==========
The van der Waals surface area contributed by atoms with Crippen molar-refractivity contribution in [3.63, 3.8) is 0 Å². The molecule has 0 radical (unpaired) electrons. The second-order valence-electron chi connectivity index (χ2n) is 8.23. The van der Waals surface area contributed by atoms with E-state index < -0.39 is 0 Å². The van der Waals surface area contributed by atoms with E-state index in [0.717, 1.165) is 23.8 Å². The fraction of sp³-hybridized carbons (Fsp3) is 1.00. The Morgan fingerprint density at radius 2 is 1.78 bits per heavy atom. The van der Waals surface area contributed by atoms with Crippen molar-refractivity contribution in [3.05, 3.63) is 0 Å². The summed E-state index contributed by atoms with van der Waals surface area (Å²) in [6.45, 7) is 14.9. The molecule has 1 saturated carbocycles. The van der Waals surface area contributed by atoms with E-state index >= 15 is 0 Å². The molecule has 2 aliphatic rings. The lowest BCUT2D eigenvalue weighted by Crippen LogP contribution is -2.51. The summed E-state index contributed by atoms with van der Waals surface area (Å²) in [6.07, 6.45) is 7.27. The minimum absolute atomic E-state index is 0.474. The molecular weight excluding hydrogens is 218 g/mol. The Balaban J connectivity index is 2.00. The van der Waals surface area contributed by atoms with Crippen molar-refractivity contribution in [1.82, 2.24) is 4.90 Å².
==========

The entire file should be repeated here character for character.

The van der Waals surface area contributed by atoms with Crippen molar-refractivity contribution in [3.63, 3.8) is 0 Å². The molecule has 0 radical (unpaired) electrons. The second-order valence-electron chi connectivity index (χ2n) is 8.23. The van der Waals surface area contributed by atoms with E-state index < -0.39 is 0 Å². The van der Waals surface area contributed by atoms with E-state index in [0.717, 1.165) is 23.8 Å². The fraction of sp³-hybridized carbons (Fsp3) is 1.00. The Morgan fingerprint density at radius 2 is 1.78 bits per heavy atom. The van der Waals surface area contributed by atoms with Crippen molar-refractivity contribution in [3.05, 3.63) is 0 Å². The summed E-state index contributed by atoms with van der Waals surface area (Å²) in [6.45, 7) is 14.9. The molecule has 1 saturated carbocycles. The van der Waals surface area contributed by atoms with E-state index >= 15 is 0 Å². The molecule has 2 aliphatic rings. The lowest BCUT2D eigenvalue weighted by Crippen LogP contribution is -2.51. The summed E-state index contributed by atoms with van der Waals surface area (Å²) in [6.07, 6.45) is 7.27. The minimum absolute atomic E-state index is 0.474. The molecular weight excluding hydrogens is 218 g/mol. The Balaban J connectivity index is 2.00. The van der Waals surface area contributed by atoms with Crippen molar-refractivity contribution in [1.82, 2.24) is 4.90 Å².